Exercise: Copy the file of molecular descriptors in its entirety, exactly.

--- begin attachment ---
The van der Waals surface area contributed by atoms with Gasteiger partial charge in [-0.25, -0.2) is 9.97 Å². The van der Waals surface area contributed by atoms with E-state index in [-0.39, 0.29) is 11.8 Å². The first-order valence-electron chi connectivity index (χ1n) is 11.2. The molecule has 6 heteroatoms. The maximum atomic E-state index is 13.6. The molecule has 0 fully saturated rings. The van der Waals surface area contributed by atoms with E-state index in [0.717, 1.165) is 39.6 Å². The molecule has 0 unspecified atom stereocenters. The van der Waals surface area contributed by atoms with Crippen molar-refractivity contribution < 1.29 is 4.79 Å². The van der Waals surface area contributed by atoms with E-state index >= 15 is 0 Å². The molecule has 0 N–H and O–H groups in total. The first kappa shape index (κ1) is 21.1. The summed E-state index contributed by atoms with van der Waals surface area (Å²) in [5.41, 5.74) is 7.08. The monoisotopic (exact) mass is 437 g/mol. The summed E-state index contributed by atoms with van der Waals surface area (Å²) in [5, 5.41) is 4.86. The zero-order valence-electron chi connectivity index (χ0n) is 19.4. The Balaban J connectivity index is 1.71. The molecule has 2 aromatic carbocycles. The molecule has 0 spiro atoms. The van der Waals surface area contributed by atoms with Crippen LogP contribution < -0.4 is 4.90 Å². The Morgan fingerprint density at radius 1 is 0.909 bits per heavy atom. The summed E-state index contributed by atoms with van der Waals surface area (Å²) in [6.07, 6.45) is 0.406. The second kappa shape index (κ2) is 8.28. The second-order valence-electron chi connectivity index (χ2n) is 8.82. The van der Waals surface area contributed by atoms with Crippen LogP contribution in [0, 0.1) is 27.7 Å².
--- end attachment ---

The van der Waals surface area contributed by atoms with Gasteiger partial charge in [-0.25, -0.2) is 9.97 Å². The van der Waals surface area contributed by atoms with E-state index in [-0.39, 0.29) is 11.8 Å². The first-order valence-electron chi connectivity index (χ1n) is 11.2. The molecule has 6 heteroatoms. The maximum atomic E-state index is 13.6. The molecule has 0 fully saturated rings. The van der Waals surface area contributed by atoms with E-state index in [0.717, 1.165) is 39.6 Å². The molecule has 0 unspecified atom stereocenters. The van der Waals surface area contributed by atoms with Crippen molar-refractivity contribution < 1.29 is 4.79 Å². The van der Waals surface area contributed by atoms with E-state index >= 15 is 0 Å². The molecule has 0 N–H and O–H groups in total. The first kappa shape index (κ1) is 21.1. The summed E-state index contributed by atoms with van der Waals surface area (Å²) in [5.41, 5.74) is 7.08. The monoisotopic (exact) mass is 437 g/mol. The summed E-state index contributed by atoms with van der Waals surface area (Å²) in [5, 5.41) is 4.86. The zero-order valence-electron chi connectivity index (χ0n) is 19.4. The Balaban J connectivity index is 1.71. The molecule has 2 aromatic carbocycles. The molecule has 0 spiro atoms. The van der Waals surface area contributed by atoms with Crippen LogP contribution < -0.4 is 4.90 Å². The Morgan fingerprint density at radius 1 is 0.909 bits per heavy atom. The summed E-state index contributed by atoms with van der Waals surface area (Å²) in [6.07, 6.45) is 0.406. The second kappa shape index (κ2) is 8.28. The second-order valence-electron chi connectivity index (χ2n) is 8.82. The van der Waals surface area contributed by atoms with Crippen LogP contribution in [0, 0.1) is 27.7 Å².